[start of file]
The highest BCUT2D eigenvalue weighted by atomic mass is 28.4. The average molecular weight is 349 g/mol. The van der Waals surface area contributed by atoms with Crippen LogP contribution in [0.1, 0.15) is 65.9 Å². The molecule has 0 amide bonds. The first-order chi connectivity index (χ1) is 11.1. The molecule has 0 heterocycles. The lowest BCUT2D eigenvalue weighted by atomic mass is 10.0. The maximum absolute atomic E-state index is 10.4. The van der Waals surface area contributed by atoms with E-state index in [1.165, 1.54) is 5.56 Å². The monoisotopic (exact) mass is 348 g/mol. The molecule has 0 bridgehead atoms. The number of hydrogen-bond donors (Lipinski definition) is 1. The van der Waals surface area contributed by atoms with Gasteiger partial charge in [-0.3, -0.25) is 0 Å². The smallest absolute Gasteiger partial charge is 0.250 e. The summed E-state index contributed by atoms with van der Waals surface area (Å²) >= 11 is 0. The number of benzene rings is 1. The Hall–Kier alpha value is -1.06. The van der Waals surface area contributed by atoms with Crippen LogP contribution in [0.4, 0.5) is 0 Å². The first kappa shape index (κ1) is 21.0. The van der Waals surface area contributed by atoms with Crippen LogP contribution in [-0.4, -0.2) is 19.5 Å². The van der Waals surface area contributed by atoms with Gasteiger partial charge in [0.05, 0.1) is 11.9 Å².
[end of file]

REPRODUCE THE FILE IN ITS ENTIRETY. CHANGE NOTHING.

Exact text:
The highest BCUT2D eigenvalue weighted by atomic mass is 28.4. The average molecular weight is 349 g/mol. The van der Waals surface area contributed by atoms with Crippen LogP contribution in [0.1, 0.15) is 65.9 Å². The molecule has 0 amide bonds. The first-order chi connectivity index (χ1) is 11.1. The molecule has 0 heterocycles. The lowest BCUT2D eigenvalue weighted by atomic mass is 10.0. The maximum absolute atomic E-state index is 10.4. The van der Waals surface area contributed by atoms with E-state index in [1.165, 1.54) is 5.56 Å². The monoisotopic (exact) mass is 348 g/mol. The molecule has 0 bridgehead atoms. The number of hydrogen-bond donors (Lipinski definition) is 1. The van der Waals surface area contributed by atoms with Gasteiger partial charge in [-0.3, -0.25) is 0 Å². The smallest absolute Gasteiger partial charge is 0.250 e. The summed E-state index contributed by atoms with van der Waals surface area (Å²) >= 11 is 0. The number of benzene rings is 1. The Hall–Kier alpha value is -1.06. The van der Waals surface area contributed by atoms with Crippen LogP contribution in [0.4, 0.5) is 0 Å². The first kappa shape index (κ1) is 21.0. The van der Waals surface area contributed by atoms with Crippen LogP contribution in [-0.4, -0.2) is 19.5 Å². The van der Waals surface area contributed by atoms with Gasteiger partial charge in [0.05, 0.1) is 11.9 Å².